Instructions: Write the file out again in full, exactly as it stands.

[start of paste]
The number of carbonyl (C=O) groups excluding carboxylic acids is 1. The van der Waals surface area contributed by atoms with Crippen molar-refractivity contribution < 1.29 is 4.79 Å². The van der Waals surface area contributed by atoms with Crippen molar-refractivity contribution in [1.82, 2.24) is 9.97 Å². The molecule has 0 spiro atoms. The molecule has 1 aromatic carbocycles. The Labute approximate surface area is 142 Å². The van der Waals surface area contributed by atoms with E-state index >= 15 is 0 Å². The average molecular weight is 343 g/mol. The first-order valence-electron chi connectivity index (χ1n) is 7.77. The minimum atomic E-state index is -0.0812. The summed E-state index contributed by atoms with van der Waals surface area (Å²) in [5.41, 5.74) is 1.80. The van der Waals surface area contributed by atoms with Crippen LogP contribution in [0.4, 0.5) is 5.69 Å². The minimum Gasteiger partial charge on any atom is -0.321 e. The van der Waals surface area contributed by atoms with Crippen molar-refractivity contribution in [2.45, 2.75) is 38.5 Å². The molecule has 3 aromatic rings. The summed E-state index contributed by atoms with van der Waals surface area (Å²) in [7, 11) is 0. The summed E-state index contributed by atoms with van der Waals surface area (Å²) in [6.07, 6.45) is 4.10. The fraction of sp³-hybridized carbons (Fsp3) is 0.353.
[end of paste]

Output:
The number of carbonyl (C=O) groups excluding carboxylic acids is 1. The van der Waals surface area contributed by atoms with Crippen molar-refractivity contribution < 1.29 is 4.79 Å². The van der Waals surface area contributed by atoms with Crippen molar-refractivity contribution in [1.82, 2.24) is 9.97 Å². The molecule has 0 spiro atoms. The molecule has 1 aromatic carbocycles. The Labute approximate surface area is 142 Å². The van der Waals surface area contributed by atoms with E-state index >= 15 is 0 Å². The average molecular weight is 343 g/mol. The first-order valence-electron chi connectivity index (χ1n) is 7.77. The minimum atomic E-state index is -0.0812. The summed E-state index contributed by atoms with van der Waals surface area (Å²) in [5.41, 5.74) is 1.80. The van der Waals surface area contributed by atoms with Crippen LogP contribution in [0.4, 0.5) is 5.69 Å². The minimum Gasteiger partial charge on any atom is -0.321 e. The van der Waals surface area contributed by atoms with Crippen molar-refractivity contribution in [2.45, 2.75) is 38.5 Å². The molecule has 3 aromatic rings. The summed E-state index contributed by atoms with van der Waals surface area (Å²) in [7, 11) is 0. The summed E-state index contributed by atoms with van der Waals surface area (Å²) in [6.07, 6.45) is 4.10. The fraction of sp³-hybridized carbons (Fsp3) is 0.353.